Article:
RUBEN MATAMONTEY, UVALDE RESIDENT: As for Arredondo, it's -- I leave it to his conscience. Why didn't we do more? That's all. Why didn't he do more?


JIMENEZ: And what exactly was done in those moments is precisely what's under investigation right now. And we follow it up with the Texas Department of Public Safety on Arredondo's comments to CNN that he had been in contact with them every day, after of course, DPS said that he hadn't responded to their request for a follow up interview in days. We haven't heard back there.

Separately, Governor Greg Abbott recently announced that he is now asking for a comprehensive review of school safety across the state, all of it within the backdrop of course of continuing funerals. Jake.

JAKE TAPPER, CNN HOST: All right, Omar Jimenez, thank you so much.

Lawmakers on Capitol Hill are proposing new gun restrictions in the wake of the Uvalde shooting. One of these proposals is pushing states to offer red flag laws which allow authorities to seize guns and block the sales of firearms to people showing signs of violent intent.

Florida, with its Republican governor and Republican led legislature enacted that measure in the wake of the 2018 massacre at Parkland's Marjory Stoneman Douglas High School in which 17 innocent people were killed. CNN's Leyla Santiago is in Florida with an up close look at how these orders work in that state.


UNIDENTIFIED MALE: You are to have no firearms or ammunition in your possession.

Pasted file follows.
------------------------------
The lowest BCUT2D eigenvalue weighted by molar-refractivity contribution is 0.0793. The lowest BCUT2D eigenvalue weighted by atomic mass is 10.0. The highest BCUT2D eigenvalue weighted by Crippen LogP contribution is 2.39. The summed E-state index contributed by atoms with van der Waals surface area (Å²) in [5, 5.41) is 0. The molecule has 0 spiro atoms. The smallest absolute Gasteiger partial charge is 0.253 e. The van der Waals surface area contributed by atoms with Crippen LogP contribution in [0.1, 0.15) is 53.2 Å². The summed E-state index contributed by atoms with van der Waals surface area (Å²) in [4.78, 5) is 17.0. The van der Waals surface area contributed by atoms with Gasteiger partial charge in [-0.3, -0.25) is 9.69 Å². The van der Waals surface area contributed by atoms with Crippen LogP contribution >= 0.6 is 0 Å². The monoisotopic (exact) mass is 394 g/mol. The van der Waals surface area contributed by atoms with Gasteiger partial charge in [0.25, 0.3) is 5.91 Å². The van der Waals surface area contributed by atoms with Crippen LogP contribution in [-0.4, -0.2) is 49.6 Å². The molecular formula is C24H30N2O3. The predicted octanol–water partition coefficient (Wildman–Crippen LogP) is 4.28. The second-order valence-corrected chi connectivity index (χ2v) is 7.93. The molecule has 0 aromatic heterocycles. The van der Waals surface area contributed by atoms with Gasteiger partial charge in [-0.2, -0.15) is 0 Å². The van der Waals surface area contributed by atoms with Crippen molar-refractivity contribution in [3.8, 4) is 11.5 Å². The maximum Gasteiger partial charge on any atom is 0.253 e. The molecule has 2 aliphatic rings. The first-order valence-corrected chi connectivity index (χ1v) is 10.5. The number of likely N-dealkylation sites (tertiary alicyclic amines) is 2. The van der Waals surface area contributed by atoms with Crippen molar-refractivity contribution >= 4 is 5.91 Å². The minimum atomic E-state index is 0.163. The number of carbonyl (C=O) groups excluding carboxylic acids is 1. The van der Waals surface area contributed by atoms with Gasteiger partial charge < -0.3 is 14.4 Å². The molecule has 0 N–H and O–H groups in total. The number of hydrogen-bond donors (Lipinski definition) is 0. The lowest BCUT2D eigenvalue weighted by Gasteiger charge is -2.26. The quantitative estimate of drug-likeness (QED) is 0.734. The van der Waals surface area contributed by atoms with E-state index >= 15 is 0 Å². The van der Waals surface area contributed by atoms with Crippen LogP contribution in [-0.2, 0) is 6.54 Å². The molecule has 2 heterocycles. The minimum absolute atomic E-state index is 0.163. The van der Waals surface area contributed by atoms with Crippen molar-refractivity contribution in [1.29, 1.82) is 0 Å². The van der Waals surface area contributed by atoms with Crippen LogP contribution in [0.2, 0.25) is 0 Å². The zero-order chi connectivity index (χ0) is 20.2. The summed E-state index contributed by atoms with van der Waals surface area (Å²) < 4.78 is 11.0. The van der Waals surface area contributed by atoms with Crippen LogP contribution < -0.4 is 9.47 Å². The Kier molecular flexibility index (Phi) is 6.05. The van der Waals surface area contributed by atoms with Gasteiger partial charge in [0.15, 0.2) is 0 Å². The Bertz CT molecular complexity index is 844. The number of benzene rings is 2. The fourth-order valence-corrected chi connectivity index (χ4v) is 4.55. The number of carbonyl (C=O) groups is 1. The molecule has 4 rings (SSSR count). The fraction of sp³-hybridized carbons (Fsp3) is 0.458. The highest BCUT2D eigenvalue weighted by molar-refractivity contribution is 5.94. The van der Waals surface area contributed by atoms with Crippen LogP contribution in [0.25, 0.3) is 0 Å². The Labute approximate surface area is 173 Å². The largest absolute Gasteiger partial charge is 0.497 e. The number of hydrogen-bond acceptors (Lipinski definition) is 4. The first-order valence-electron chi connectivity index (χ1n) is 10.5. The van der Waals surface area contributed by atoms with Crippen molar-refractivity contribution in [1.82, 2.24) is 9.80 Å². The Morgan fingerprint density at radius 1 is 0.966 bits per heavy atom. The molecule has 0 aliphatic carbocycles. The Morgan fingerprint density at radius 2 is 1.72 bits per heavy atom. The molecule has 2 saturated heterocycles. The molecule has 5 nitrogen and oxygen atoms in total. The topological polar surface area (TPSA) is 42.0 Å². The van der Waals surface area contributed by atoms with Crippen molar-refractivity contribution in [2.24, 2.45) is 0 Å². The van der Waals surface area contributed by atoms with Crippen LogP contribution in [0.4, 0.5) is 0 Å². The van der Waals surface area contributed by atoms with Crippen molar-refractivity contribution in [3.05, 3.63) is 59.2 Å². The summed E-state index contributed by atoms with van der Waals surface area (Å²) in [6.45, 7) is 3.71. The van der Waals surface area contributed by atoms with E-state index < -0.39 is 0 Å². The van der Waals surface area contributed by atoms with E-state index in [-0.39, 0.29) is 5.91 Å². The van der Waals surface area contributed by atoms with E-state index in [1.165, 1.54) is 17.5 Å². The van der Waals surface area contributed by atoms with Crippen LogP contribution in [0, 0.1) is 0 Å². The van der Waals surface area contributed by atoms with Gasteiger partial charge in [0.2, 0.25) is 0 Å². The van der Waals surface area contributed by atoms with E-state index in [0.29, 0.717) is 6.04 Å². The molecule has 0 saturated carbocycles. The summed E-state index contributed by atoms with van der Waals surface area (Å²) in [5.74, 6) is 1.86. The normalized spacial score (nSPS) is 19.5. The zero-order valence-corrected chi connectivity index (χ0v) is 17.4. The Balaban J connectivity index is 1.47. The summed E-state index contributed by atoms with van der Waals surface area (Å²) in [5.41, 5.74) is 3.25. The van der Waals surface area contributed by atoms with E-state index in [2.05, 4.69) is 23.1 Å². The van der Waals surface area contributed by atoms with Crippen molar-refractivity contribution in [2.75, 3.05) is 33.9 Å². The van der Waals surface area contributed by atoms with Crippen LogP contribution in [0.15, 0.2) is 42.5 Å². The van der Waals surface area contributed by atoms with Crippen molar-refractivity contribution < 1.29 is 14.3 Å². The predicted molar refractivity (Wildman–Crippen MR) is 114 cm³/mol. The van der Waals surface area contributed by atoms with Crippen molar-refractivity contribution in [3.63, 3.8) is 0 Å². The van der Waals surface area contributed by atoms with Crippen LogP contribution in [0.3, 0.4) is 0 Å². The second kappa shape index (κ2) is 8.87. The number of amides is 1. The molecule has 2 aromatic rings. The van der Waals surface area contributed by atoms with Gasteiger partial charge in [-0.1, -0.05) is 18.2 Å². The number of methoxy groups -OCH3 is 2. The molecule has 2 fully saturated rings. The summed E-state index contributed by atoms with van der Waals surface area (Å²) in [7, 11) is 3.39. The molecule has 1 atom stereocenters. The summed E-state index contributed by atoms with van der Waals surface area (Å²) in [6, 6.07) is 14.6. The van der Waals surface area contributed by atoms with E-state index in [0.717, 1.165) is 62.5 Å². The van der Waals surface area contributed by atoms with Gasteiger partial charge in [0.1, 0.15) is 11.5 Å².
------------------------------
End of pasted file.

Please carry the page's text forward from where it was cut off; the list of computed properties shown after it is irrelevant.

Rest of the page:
LEYLA SANTIAGO, CNN CORRESPONDENT (voice-over): This is what it looks like when a Red Flag Law is at work.

In this Florida courtroom, we watched as a judge ordered individuals to turn over their guns.

UNIDENTIFIED MALE: I never used a in two years.

SANTIAGO (voice-over): The judge ordered this man to give up his weapons, the man told us it was because he sent a photo of himself with a gun pointed at his chin to a loved one on the anniversary of his son's death. He agreed to surrender his gun.

SHERIFF GRADY JUDD, POLK COUNTY, FLORIDA: Listen, I'm a strong second amendment guy. I'm a conservative. I believe risk protection orders work.

SANTIAGO (voice-over): Those risk protection orders or RPOs that the Polk County Sheriff Grady Judd is talking about are at the center of Florida's Red Flag Law. It allows a judge to temporarily take away firearms and ammunition from anyone deemed a threat by law enforcement, usually for a year. They can't buy guns either.

JUDD: It's simply a cooling off period until you have some mental health counseling.

SANTIAGO (voice-over): Florida is one of 19 states that have passed a law like this, one of just a few red states with such legislation.

JARED MOSKOWITZ (D), FORMER MEMBER, FLORIDA STATE HOUSE: We left nothing on the table to make sure that we prevented what happened here at Douglas from happening in the state of Florida again.